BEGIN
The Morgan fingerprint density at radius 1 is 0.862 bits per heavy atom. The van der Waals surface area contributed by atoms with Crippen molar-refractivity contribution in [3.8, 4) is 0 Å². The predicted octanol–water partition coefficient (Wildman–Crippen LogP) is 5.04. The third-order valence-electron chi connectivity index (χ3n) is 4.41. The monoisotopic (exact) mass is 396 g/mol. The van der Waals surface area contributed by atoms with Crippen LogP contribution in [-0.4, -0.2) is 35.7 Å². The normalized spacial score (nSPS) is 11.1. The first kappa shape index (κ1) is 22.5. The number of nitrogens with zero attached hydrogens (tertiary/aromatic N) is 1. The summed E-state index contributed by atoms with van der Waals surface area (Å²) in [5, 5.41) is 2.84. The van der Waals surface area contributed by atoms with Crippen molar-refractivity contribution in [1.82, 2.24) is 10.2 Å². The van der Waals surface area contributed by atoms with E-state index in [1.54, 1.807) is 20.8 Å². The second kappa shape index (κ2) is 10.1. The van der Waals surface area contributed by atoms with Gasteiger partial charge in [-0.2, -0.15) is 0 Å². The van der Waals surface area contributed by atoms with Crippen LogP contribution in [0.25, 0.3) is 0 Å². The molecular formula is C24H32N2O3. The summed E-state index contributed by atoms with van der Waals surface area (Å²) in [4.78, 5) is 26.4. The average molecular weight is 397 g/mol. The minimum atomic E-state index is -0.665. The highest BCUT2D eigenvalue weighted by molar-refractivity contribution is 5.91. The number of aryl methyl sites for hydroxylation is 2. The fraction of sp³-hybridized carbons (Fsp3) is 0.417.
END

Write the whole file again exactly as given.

The Morgan fingerprint density at radius 1 is 0.862 bits per heavy atom. The van der Waals surface area contributed by atoms with Crippen molar-refractivity contribution in [3.8, 4) is 0 Å². The predicted octanol–water partition coefficient (Wildman–Crippen LogP) is 5.04. The third-order valence-electron chi connectivity index (χ3n) is 4.41. The monoisotopic (exact) mass is 396 g/mol. The van der Waals surface area contributed by atoms with Crippen LogP contribution in [-0.4, -0.2) is 35.7 Å². The normalized spacial score (nSPS) is 11.1. The first kappa shape index (κ1) is 22.5. The number of nitrogens with zero attached hydrogens (tertiary/aromatic N) is 1. The summed E-state index contributed by atoms with van der Waals surface area (Å²) in [5, 5.41) is 2.84. The van der Waals surface area contributed by atoms with Crippen molar-refractivity contribution in [1.82, 2.24) is 10.2 Å². The van der Waals surface area contributed by atoms with E-state index in [1.54, 1.807) is 20.8 Å². The second kappa shape index (κ2) is 10.1. The van der Waals surface area contributed by atoms with Gasteiger partial charge in [-0.2, -0.15) is 0 Å². The van der Waals surface area contributed by atoms with Crippen LogP contribution in [0.25, 0.3) is 0 Å². The molecular formula is C24H32N2O3. The summed E-state index contributed by atoms with van der Waals surface area (Å²) in [4.78, 5) is 26.4. The average molecular weight is 397 g/mol. The minimum atomic E-state index is -0.665. The highest BCUT2D eigenvalue weighted by molar-refractivity contribution is 5.91. The number of aryl methyl sites for hydroxylation is 2. The fraction of sp³-hybridized carbons (Fsp3) is 0.417.